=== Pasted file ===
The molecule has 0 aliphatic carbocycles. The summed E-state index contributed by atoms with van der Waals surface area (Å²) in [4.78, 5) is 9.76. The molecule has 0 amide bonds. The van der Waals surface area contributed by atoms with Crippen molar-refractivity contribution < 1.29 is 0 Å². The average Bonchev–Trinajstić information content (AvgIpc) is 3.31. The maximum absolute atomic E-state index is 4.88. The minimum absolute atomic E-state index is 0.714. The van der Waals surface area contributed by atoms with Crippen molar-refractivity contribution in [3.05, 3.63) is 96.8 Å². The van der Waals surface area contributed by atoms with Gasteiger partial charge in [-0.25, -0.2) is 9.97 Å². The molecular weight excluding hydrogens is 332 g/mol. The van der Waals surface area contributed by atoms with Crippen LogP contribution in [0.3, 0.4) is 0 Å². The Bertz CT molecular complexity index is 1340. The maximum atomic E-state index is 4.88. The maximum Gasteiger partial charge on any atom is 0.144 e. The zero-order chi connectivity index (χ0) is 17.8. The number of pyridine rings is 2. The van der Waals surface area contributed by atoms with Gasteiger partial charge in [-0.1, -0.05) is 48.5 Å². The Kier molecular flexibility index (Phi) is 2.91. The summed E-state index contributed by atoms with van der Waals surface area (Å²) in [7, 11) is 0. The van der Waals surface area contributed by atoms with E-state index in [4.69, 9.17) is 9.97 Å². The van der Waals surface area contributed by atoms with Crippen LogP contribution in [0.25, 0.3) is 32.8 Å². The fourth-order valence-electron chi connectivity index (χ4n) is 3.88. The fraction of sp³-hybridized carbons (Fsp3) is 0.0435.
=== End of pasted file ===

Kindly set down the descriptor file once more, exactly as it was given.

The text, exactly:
The molecule has 0 aliphatic carbocycles. The summed E-state index contributed by atoms with van der Waals surface area (Å²) in [4.78, 5) is 9.76. The molecule has 0 amide bonds. The van der Waals surface area contributed by atoms with Crippen molar-refractivity contribution < 1.29 is 0 Å². The average Bonchev–Trinajstić information content (AvgIpc) is 3.31. The maximum absolute atomic E-state index is 4.88. The minimum absolute atomic E-state index is 0.714. The van der Waals surface area contributed by atoms with Crippen molar-refractivity contribution in [3.05, 3.63) is 96.8 Å². The van der Waals surface area contributed by atoms with Gasteiger partial charge in [-0.25, -0.2) is 9.97 Å². The molecular weight excluding hydrogens is 332 g/mol. The van der Waals surface area contributed by atoms with Crippen LogP contribution in [0.3, 0.4) is 0 Å². The Bertz CT molecular complexity index is 1340. The maximum atomic E-state index is 4.88. The maximum Gasteiger partial charge on any atom is 0.144 e. The zero-order chi connectivity index (χ0) is 17.8. The number of pyridine rings is 2. The van der Waals surface area contributed by atoms with Gasteiger partial charge in [-0.1, -0.05) is 48.5 Å². The Kier molecular flexibility index (Phi) is 2.91. The summed E-state index contributed by atoms with van der Waals surface area (Å²) in [7, 11) is 0. The van der Waals surface area contributed by atoms with E-state index in [4.69, 9.17) is 9.97 Å². The van der Waals surface area contributed by atoms with Crippen LogP contribution in [0.25, 0.3) is 32.8 Å². The fourth-order valence-electron chi connectivity index (χ4n) is 3.88. The fraction of sp³-hybridized carbons (Fsp3) is 0.0435.